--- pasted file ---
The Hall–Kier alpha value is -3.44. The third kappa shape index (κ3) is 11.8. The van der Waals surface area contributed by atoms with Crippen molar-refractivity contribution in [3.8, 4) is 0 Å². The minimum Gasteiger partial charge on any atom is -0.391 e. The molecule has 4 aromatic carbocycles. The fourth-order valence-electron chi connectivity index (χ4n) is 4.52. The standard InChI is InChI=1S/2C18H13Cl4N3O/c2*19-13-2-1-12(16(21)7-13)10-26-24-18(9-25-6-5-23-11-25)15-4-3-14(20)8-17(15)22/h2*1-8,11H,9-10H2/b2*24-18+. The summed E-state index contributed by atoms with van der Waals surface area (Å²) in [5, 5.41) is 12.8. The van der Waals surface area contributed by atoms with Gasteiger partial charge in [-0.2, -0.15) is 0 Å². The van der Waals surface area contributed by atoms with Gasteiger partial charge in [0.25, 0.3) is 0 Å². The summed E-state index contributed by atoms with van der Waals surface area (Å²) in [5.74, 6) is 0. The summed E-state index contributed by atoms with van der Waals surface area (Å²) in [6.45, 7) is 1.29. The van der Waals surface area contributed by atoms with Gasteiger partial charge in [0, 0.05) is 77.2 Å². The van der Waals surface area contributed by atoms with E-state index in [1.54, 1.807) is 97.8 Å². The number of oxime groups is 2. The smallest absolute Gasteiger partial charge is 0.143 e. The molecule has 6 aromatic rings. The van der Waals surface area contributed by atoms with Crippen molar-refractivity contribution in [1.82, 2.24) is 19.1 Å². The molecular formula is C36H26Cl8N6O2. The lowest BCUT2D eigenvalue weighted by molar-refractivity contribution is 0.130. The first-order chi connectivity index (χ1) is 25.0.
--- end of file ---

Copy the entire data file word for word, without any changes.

The Hall–Kier alpha value is -3.44. The third kappa shape index (κ3) is 11.8. The van der Waals surface area contributed by atoms with Crippen molar-refractivity contribution in [3.8, 4) is 0 Å². The minimum Gasteiger partial charge on any atom is -0.391 e. The molecule has 4 aromatic carbocycles. The fourth-order valence-electron chi connectivity index (χ4n) is 4.52. The standard InChI is InChI=1S/2C18H13Cl4N3O/c2*19-13-2-1-12(16(21)7-13)10-26-24-18(9-25-6-5-23-11-25)15-4-3-14(20)8-17(15)22/h2*1-8,11H,9-10H2/b2*24-18+. The summed E-state index contributed by atoms with van der Waals surface area (Å²) in [5, 5.41) is 12.8. The van der Waals surface area contributed by atoms with Gasteiger partial charge in [-0.2, -0.15) is 0 Å². The van der Waals surface area contributed by atoms with Gasteiger partial charge in [0.25, 0.3) is 0 Å². The summed E-state index contributed by atoms with van der Waals surface area (Å²) in [5.74, 6) is 0. The summed E-state index contributed by atoms with van der Waals surface area (Å²) in [6.45, 7) is 1.29. The van der Waals surface area contributed by atoms with Gasteiger partial charge in [0, 0.05) is 77.2 Å². The van der Waals surface area contributed by atoms with E-state index in [1.54, 1.807) is 97.8 Å². The number of oxime groups is 2. The smallest absolute Gasteiger partial charge is 0.143 e. The molecule has 6 aromatic rings. The van der Waals surface area contributed by atoms with Crippen molar-refractivity contribution in [1.82, 2.24) is 19.1 Å². The molecular formula is C36H26Cl8N6O2. The lowest BCUT2D eigenvalue weighted by molar-refractivity contribution is 0.130. The first-order chi connectivity index (χ1) is 25.0.